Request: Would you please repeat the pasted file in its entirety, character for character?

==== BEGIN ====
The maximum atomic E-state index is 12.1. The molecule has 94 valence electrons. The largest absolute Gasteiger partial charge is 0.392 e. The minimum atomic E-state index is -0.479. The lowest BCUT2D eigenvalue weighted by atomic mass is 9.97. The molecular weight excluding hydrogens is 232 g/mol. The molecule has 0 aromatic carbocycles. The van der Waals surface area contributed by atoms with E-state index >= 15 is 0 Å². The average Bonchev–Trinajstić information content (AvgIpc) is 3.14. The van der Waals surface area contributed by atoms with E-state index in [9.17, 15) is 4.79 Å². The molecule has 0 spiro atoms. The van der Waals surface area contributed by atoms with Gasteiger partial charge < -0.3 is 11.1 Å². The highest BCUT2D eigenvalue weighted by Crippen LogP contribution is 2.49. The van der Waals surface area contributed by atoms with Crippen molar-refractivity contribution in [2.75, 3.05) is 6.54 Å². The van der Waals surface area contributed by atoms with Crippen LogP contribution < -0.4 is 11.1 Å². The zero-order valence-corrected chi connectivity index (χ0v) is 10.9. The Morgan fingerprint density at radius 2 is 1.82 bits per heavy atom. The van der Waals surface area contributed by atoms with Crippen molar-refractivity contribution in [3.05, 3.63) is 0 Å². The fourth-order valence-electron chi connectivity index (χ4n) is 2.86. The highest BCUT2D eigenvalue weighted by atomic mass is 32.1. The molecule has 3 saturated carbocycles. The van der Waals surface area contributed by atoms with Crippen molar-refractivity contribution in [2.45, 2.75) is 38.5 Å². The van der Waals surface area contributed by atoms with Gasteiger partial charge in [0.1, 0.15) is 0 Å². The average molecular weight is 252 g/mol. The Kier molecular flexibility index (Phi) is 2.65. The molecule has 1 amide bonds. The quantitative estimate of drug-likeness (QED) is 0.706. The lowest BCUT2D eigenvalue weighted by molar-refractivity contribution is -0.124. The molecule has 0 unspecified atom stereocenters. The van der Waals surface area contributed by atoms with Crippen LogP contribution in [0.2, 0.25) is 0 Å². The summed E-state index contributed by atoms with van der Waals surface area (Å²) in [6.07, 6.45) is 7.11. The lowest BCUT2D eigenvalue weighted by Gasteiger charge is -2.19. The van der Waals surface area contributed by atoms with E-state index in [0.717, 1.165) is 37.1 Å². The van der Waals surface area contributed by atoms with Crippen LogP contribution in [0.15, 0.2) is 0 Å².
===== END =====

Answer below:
The maximum atomic E-state index is 12.1. The molecule has 94 valence electrons. The largest absolute Gasteiger partial charge is 0.392 e. The minimum atomic E-state index is -0.479. The lowest BCUT2D eigenvalue weighted by atomic mass is 9.97. The molecular weight excluding hydrogens is 232 g/mol. The molecule has 0 aromatic carbocycles. The van der Waals surface area contributed by atoms with E-state index >= 15 is 0 Å². The average Bonchev–Trinajstić information content (AvgIpc) is 3.14. The van der Waals surface area contributed by atoms with E-state index in [9.17, 15) is 4.79 Å². The molecule has 0 spiro atoms. The van der Waals surface area contributed by atoms with Gasteiger partial charge < -0.3 is 11.1 Å². The highest BCUT2D eigenvalue weighted by Crippen LogP contribution is 2.49. The van der Waals surface area contributed by atoms with Crippen molar-refractivity contribution in [2.75, 3.05) is 6.54 Å². The van der Waals surface area contributed by atoms with Crippen LogP contribution < -0.4 is 11.1 Å². The zero-order valence-corrected chi connectivity index (χ0v) is 10.9. The Morgan fingerprint density at radius 2 is 1.82 bits per heavy atom. The van der Waals surface area contributed by atoms with Crippen molar-refractivity contribution in [3.05, 3.63) is 0 Å². The fourth-order valence-electron chi connectivity index (χ4n) is 2.86. The highest BCUT2D eigenvalue weighted by atomic mass is 32.1. The molecule has 3 saturated carbocycles. The van der Waals surface area contributed by atoms with Crippen molar-refractivity contribution in [2.45, 2.75) is 38.5 Å². The van der Waals surface area contributed by atoms with Gasteiger partial charge in [0.1, 0.15) is 0 Å². The average molecular weight is 252 g/mol. The Kier molecular flexibility index (Phi) is 2.65. The molecule has 1 amide bonds. The quantitative estimate of drug-likeness (QED) is 0.706. The lowest BCUT2D eigenvalue weighted by molar-refractivity contribution is -0.124. The molecule has 0 unspecified atom stereocenters. The van der Waals surface area contributed by atoms with Crippen LogP contribution in [0.2, 0.25) is 0 Å². The summed E-state index contributed by atoms with van der Waals surface area (Å²) in [6.07, 6.45) is 7.11. The lowest BCUT2D eigenvalue weighted by Gasteiger charge is -2.19. The van der Waals surface area contributed by atoms with E-state index in [0.717, 1.165) is 37.1 Å². The van der Waals surface area contributed by atoms with Crippen LogP contribution in [0.15, 0.2) is 0 Å².